I regularly have to perform a short sequence of small, regular edits on a collection of files. If you work with computers long enough, that’s something everyone has to do.
Often I reach for a scripting language. But other times the edit is so small that even
sed seems like overkill. Or maybe the edits are just the wrong kind of complexity to capture easily with code. My fingers may be able to make the changes quickly and repetitively, but when I try to break down how a script would do it, I get a headache.
Over the years, I’ve been confronted with problems like this often enough that I’ve developed a well-tested approach using Vim. It’s become one of those tools that I don’t really think much about: I just use it from time to time, and it makes my life easier.
But not long ago, Jeremy mentioned that he had a small change to make to a series of files in NeatlineMaps. Usually, he switches to TextMate for tasks like this, but he agreed that to let me show him how I would handle this in Vim.
Whenever I try to explain to someone how to do something in Vim, I invariably sound like,
Then hit escape, 4h, 0, now type whatever. It’s kind of funny, but it’s not a lot of fun, either for me or for the person I’m shouting keystrokes at.
Hopefully, this will make a better blog post.
Here’s what we did:
/* vim: set expandtab tabstop=4 shiftwidth=4 softtabstop=4: */
But they weren’t working. It turned out that what should have been a colon near the end of the line was actually a semicolon, and once that was fixed, the settings worked fine.
That was all right. But he needed to make that change on almost every file in NeatlineMaps.
The process I showed him has four parts. Let’s break them down.
First, we have to load the files to process. When you open Vim from the command-line and pass in files there, the file names are stored in the argument list. You can access the argument list inside Vim—either to see what files are in it or to set the files it contains—using the
This searches for all the files in the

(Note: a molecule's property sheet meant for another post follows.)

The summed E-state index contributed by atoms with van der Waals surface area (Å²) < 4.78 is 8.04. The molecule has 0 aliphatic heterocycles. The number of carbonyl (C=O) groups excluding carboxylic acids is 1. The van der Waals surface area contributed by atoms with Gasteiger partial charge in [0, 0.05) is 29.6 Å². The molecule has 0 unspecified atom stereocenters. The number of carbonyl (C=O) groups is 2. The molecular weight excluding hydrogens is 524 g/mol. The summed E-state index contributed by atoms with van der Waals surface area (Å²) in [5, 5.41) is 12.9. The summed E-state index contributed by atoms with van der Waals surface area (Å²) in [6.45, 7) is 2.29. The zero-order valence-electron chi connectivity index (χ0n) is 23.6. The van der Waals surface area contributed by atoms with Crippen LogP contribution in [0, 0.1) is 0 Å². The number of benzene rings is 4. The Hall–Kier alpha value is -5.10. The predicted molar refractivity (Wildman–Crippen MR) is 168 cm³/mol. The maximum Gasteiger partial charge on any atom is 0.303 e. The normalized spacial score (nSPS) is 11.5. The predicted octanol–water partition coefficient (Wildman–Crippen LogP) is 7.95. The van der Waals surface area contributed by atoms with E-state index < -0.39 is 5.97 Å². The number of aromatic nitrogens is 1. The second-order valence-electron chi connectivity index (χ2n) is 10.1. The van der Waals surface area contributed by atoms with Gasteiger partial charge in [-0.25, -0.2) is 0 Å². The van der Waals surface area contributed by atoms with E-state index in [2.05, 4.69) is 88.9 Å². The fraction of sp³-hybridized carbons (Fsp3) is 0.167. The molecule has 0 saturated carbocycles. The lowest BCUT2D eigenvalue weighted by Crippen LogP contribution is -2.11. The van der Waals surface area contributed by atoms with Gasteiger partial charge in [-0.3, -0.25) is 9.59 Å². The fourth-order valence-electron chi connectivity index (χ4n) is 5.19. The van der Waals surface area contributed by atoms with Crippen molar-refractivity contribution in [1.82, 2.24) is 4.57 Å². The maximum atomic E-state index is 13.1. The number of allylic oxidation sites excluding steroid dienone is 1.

NeatlineMaps directory and subdirectories that have a
.php extension. These files are loaded into the argument list.
What’s nice about the argument list is how easily you can navigate over it using a few simple commands:
:rewindMoves to the beginning of the list.
:nextMoves to the next file in the list.
:NextMoves to the previous file in the list.
:previousAlso moves to the previous file in the list.
:lastMoves to the last file in the list.
All these can also be abbreviated. So for example, you can use
:N to move forward and backward. Have a
:n mapped to control-n, so navigating forward is especially easy.
With the first file loaded into the buffer, now we make the change that we want to make on all files and record the keystrokes into a buffer. For this we chose the t buffer. There’s no reason for that particular letter: It was just the first one I thought of:
Now the bottom of the Vim screen should say
recording. At this point, we go ahead and make the edit.
What I had Jeremy do was slightly more complicated and precise, but basically, I had him do this:
This looks over the whole file (
%) and performs a search-and-replace (
s). It searches for the string softtabstop=4; and replaces it with the same string, except it used a colon (softtabstop=4:). The
e at the end just means that it should ignore errors and keep chugging. That way, if a file does not have a modline (and not all did), it would keep going.
Once we’ve made the change, let’s save it and move to the next file.
This combines the write command and the next command (from above).
That’s all we need to do for each file. Now hit q to stop recording:
You can replay that now by pressing
@t. Jeremy and I did that a few times to make sure it was doing what we wanted and wasn’t chewing up the files and spitting the pieces back in our faces.
Part Four: n
Once you’re sure that everything’s safe, change the rest of the files. Most commands in Vim can take a numerical prefix, which tells Vim how many times to perform the command. For example, j moves down one line, and 10j moves down 10 lines.
In this case, tell it to play the recorded keystrokes 100 times:
And Vim goes to work. It will stop on the first error, which will happen when
:next reached the last file in the argument list and isn’t able to move any further.
Well, looking back, this particular problem would have been perfect for
sed. But sometimes that requires looking at documentation.
And that’s it. It seems more complicated than it actually is, and once you’ve been through it a few times, you can do it very quickly. Vim’s ability to record and replay keystrokes, combined with its commands to navigate in and across files, make an incredibly powerful combination.
To show how easy this process is, here is a screencast of me walking through the problem outlined above on NeatlineMaps code. You may want to click through to a larger version, more readable version of the video.